To commemorate the 150th anniversary of the Civil War, photographer Michael Falco is shooting a project titled “Civil War 150 Pinhole Project.” His goal is to highlight the haunting beauty of civil war battlefields and to chronicle the various battle reenactments that are happening all across the country. To do so, he’s using large format pinhole cameras that gives the poetic images an old fashioned look. Read more…
At first glance, New York-based photographer Richard Barnes‘ Civil War photos might look like they were taken from some museum or historical photographic archive. Look a little closer, however, and you’ll begin to notice things that are quite peculiar. In one of them, there’s a pickup truck parked in the background. In another, a man wears a T-shirt and baseball cap — certainly not the fashion you’d expect to see in a mid-1800s photo.
The truth is, Barnes creates beautiful war photos that appear to be from over a century ago by using the Civil War-era process of wet plate photography to capture modern day Civil War battle reenactments. Read more…
Back in the days before every photo was tagged and shared with family, friends and strangers alike, a photograph was a rare, prized possession. In the Civil War era it wasn’t uncommon for soldiers to carry a small tintype of a family member into battle, and if they died, sadly so did all of the information about that photo. That’s why the Museum of the Confederacy needs your help.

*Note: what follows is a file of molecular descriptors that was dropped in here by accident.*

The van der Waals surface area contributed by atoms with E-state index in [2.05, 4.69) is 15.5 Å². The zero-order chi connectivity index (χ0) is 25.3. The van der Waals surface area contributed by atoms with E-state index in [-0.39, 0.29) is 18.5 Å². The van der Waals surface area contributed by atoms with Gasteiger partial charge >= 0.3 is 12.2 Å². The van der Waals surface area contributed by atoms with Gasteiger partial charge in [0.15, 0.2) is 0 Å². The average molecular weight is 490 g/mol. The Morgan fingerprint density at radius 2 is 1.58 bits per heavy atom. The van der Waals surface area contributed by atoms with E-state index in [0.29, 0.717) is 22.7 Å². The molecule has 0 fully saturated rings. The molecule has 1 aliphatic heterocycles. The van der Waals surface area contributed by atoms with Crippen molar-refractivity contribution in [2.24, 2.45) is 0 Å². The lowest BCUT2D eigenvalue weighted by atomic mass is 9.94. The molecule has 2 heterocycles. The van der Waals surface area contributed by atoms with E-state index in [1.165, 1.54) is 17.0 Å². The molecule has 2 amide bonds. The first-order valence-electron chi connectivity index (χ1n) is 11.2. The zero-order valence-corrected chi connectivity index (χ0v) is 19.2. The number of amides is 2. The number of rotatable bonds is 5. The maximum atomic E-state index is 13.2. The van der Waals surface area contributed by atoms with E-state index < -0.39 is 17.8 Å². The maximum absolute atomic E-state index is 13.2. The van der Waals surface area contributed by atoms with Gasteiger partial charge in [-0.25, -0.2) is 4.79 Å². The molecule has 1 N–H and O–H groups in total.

They’ve had eight of these unidentified tintypes in their possession for over 60 years, but now, using the power of the internet, they’re hoping they might be able to identify the photos’ subjects and shed some proper light on these people’s history. If you think you might be able to help, head to the museum’s website to take a look at all eight pictures and maybe, just maybe, help them identify one.
Ever wonder how photographs were made back in the days of the Civil War? This video by the George Eastman House provides an interesting step-by-step look at how tintype photographs are created. It’ll make you feel spoiled as a modern day photographer.
Why sell an old photo as something historical when you can market it as something mythical? A few days ago someone listed an old civil war photograph on eBay with the description:
Original c.1870 carte de visite showing a man who looks exactly like Nick Cage. Personally, I believe it’s him and that he is some sort of walking undead / vampire, et cetera, who quickens / reinvents himself once every 75 years or so. 150 years from now, he might be a politician, the leader of a cult, or a talk show host.
The subject’s resemblance to Nicolas Cage caused the listing to go viral, but before the seller could rake in the big bucks with the $1,000,000 Buy It Now price, eBay apparently pulled the listing. Too bad… it would have been one of the most creative ways to sell a print that we’ve ever come across.